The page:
In Ralph Arlyck’s “I Like It Here” – his first film in 18 years – the U.S. documentary filmmaker reflects on his life while spending time with neighbors, friends, colleagues, children and grandchildren, and at the same time making peace with the physical and emotional obstacles of growing old, and pondering on the serenity and fulfilment that come with entering one’s final years. The film plays in the International Competition at the Thessaloniki Intl. Documentary Festival on March 10.

At first, Arlyck thought he would make a film about his neighbor Ernie, a Hungarian hermit who lived north of his farm, but “it quickly became clear that he wasn’t going to go for that,” he tells Variety. “At that point, I realized that it really wasn’t Ernie that was gnawing at me. It was what we all confront: aging and these questions that become very prominent in front of your face. You’re getting older and you can’t do what you used to do. You’re gonna die… All these questions. I really realized that’s what I wanted to make a film about.”

He adds: “It comes as a shock. You sort of realize one day that you are, in fact, in this category of people who are near the end. As I say at some point in the film: How did this happen? You just bumble along in your daily life and, all of a sudden, you realize: Yes, I’m in this category.”

But Arlyck doesn’t have any bucket list or regrets, “As the title suggests, I like it here, which suggests je suis bien. Why spend your time wondering of other lives that you could have lived? I don’t find it very useful. No, I would say no regrets.”

As you’ve probably figured, the “here” in the film’s title carries a double meaning: here on Earth and here on his farm. “In terms of the second meaning, I was always a bit self-conscious about that because it’s a physical place of privilege. I’m very fortunate to be able to live in those surroundings. And so, in thinking and shaping the film, it’s been a concern that my life is so special and privileged and fortunate. But finally, that’s the reality. I have to acknowledge that.”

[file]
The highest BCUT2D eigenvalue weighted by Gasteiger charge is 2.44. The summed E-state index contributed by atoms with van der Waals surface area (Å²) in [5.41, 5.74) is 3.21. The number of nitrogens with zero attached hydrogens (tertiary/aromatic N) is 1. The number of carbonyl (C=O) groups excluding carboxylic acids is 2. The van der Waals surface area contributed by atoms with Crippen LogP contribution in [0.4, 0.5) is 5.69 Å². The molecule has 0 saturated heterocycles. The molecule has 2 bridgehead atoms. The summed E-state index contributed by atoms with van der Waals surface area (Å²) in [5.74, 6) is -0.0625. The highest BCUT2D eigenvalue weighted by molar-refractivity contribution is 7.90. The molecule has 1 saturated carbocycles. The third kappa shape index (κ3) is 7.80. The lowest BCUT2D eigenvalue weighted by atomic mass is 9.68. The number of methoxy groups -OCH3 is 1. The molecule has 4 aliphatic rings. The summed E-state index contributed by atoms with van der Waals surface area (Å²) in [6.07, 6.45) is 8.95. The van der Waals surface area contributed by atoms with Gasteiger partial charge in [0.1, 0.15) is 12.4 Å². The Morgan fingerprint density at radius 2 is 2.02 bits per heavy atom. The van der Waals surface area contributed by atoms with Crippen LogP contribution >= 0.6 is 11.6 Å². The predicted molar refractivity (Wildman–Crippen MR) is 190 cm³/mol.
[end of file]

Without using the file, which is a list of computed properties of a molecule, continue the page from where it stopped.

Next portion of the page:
Arlyck deems being called a “figurehead of American independent documentary film,” an “exaggeration.” “When I started making films, there were a bunch of us who really wanted to do basically what we wanted to do. We didn’t want to get input from a lot of other people, from a lot of the executives, from producers, television directors.” He recalls that in the late 1980s, under the Carter administration, they lobbied in Congress for more federal funds for public television, which resulted in the passing of the Public Television Bill. “We got something. We got some legislation that designated more money for independents. That was a really interesting experience, where you actually can have access to your Congress people, and you can talk to them,” he says.

Now, however, he argues, “you still run into the same problems because the streamers are purchasing very little independent material. They’re generally commissioning their own work. But there’s still a whole raft of production out there of people who want to initiate projects by themselves, who don’t want to be commissioned. And that’s still difficult. And so, in some ways, the streaming platforms have replaced the television networks.”

Arlyck, who produced the film himself through his production company Timed Exposures, adds: “I started out thinking this would be my swan song,” but he intends to be making more films, and more specifically in Africa. “I was in Africa in the Peace Corps for two years. I might like to do that.”